Training for Longevity
by Bill Hartman, PT, CSCS, ART, "Your Golf Fitness Coach"
Whenever I ask new clients why they've sought out my services as their personal trainer, they frequently respond, "I want to get fit."
I typically come back with, "Fit for what?"
Being "fit" is not about achieving an aesthetic body, although a well-designed fitness program can certainly result in significant, aesthetically pleasing changes in your physical appearance. Fitness refers to specific abilities. To borrow Dr. Mel C. Siff's definition of fitness from his Supertraining text, "Fitness may be defined as the ability to cope with the demands of a specific task efficiently and safely."
If you really want to achieve physical fitness, you must define your destination. Without a destination, your exercise program has no purpose. It lacks challenge, commitment, achievement, reward, and most important, it lacks results.
What will it take to make your next 50 years your best 50 years? I can't answer that for you. Only you can define it. But I can tell you that when it comes to the physical abilities required to get you where you want to go and do the things you want to do, simply exercising will not suffice. If you want to live a longer, happier, and more fulfilled life, you must train for it!
Here's a five-step training program used by athletes in their sports preparation that you can easily adapt to your needs, goals, and desires.
- Step 1 - Physical preparation: To assure a properly designed training program, it is best to educate yourself on the means and methods of physical preparation or consult with the appropriate health and fitness professional.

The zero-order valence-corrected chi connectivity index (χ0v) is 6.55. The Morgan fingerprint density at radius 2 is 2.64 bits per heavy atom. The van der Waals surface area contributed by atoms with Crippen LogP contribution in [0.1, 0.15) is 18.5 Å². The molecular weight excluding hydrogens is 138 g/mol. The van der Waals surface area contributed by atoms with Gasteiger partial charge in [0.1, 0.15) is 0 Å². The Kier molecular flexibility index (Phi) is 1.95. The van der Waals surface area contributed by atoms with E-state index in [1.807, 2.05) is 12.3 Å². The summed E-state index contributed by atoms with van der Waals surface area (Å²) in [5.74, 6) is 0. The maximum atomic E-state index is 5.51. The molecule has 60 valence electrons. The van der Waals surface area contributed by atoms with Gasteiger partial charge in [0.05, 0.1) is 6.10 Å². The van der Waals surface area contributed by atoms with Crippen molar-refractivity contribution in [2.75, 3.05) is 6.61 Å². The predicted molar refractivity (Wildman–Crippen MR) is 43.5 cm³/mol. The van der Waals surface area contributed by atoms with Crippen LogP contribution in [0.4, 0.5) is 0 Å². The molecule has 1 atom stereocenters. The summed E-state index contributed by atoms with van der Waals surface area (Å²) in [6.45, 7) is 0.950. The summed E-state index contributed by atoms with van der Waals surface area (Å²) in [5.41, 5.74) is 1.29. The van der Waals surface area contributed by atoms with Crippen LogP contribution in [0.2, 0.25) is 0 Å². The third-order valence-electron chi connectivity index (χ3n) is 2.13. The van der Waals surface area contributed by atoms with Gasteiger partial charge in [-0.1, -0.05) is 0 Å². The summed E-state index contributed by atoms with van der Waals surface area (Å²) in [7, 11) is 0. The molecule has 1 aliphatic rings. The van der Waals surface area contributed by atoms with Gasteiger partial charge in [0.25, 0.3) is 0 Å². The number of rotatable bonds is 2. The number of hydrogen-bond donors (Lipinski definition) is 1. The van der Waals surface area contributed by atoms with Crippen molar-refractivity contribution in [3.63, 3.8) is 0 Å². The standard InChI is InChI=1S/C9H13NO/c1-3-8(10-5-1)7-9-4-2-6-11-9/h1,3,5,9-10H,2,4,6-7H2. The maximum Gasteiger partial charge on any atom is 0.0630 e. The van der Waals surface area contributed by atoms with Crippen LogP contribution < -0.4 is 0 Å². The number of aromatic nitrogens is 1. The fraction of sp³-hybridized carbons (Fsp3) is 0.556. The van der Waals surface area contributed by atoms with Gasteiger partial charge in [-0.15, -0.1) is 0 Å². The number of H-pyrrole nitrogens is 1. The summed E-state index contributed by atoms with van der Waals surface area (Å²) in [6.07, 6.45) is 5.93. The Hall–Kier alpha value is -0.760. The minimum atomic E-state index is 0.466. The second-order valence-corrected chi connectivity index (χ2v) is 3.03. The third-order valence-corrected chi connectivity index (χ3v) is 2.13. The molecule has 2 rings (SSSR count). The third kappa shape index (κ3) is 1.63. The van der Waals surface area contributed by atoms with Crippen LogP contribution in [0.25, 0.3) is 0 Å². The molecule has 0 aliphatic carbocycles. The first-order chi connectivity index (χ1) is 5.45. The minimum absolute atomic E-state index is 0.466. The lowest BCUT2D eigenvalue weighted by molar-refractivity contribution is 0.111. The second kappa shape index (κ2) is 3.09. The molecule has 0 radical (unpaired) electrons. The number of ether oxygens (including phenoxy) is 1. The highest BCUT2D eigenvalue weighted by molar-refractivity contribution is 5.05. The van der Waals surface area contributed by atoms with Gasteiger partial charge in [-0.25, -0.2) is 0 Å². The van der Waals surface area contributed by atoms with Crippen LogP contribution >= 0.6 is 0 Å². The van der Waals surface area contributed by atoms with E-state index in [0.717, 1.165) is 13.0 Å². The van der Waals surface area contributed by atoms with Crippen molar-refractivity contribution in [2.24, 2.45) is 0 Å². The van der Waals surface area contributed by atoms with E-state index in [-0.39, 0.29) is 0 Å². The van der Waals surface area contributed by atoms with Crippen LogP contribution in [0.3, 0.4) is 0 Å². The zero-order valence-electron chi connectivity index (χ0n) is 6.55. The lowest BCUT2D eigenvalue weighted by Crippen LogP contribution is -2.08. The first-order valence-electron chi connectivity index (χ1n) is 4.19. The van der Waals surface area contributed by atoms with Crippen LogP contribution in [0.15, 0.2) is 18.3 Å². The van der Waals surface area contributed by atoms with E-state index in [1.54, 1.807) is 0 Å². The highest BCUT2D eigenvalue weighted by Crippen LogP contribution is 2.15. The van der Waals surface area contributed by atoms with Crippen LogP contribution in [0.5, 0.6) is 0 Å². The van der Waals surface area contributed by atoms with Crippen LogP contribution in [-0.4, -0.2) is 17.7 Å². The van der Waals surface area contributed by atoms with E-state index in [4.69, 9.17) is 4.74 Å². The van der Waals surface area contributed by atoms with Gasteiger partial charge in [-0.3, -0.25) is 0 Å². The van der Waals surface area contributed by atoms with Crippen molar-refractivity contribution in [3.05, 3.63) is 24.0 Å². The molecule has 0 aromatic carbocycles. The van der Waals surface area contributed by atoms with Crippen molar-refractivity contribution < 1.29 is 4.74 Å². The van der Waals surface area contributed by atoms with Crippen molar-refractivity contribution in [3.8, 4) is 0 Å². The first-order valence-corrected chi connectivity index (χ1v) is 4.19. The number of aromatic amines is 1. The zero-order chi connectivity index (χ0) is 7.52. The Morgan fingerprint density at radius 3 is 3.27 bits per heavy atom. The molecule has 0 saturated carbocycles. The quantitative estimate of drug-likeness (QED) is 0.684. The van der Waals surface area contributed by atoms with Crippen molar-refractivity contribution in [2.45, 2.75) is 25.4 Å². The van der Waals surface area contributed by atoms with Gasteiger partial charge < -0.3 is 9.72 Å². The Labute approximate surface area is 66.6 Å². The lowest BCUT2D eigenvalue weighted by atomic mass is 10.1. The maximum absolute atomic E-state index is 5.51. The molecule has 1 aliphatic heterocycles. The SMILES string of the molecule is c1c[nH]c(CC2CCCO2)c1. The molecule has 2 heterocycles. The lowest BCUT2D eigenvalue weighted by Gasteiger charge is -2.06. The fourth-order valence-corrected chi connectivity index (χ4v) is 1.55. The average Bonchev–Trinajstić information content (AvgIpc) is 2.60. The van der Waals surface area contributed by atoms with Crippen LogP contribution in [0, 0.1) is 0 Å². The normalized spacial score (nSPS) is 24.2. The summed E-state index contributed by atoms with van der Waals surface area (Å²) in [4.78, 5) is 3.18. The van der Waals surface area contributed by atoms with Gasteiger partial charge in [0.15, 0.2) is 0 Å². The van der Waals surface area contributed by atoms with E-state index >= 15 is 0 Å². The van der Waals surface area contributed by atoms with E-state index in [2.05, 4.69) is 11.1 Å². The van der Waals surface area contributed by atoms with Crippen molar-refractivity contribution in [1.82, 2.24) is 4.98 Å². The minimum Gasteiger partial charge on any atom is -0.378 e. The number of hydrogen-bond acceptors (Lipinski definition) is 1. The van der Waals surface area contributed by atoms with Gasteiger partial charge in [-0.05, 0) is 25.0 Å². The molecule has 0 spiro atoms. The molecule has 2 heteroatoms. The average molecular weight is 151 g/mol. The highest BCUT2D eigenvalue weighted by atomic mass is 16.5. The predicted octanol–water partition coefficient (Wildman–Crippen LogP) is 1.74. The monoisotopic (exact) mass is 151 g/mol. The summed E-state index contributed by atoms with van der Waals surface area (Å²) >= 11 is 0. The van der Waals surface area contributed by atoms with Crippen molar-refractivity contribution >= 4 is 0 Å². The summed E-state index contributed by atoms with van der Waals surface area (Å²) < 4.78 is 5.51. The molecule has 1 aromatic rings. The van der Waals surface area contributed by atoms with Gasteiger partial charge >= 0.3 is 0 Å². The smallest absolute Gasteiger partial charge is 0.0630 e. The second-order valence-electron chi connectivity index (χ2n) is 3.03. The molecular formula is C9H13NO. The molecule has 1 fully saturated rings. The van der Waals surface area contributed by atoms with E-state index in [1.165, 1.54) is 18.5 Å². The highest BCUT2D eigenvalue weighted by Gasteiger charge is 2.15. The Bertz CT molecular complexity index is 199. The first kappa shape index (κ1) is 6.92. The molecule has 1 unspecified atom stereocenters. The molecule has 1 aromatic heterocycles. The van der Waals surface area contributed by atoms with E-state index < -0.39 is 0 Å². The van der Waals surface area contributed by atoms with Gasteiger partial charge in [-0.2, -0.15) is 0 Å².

- Step 2 - Learning motor skills: This will include learning new forms of exercise or skills related to the activities you choose to include in your lifestyle. It could be something as simple as learning to successfully perform a squat lift or something as complex as a golf swing.
- Step 3 - Psychological preparation: Understanding why you're doing an activity enhances your motivation and strengthens your sense of purpose. Psychological preparation can also include things like meditation, music, or simply reviewing your goals.
- Step 4 - Physical and psychological restoration: After physical training, the body must recuperate, regenerate, and supercompensate. Physical restoration can include rest, relaxation, massage, and enjoyable activities such as soaking in the Jacuzzi. Psychological restoration includes anything that takes you away from the mental and emotional stresses of your training program, such as reading a book, watching a movie, or socializing with friends.
- Step 5 - Appropriate nutrition: Proper food selections give your body energy for the training process. It may take a bit of education or consultation with the appropriate professional, but good nutrition is rarely a complex process. It comes down to making the right decisions that reinforce your physical needs and goals.
I encourage you not to just exercise to get fit, because you'll never know when you're there. Define your future and then train for it!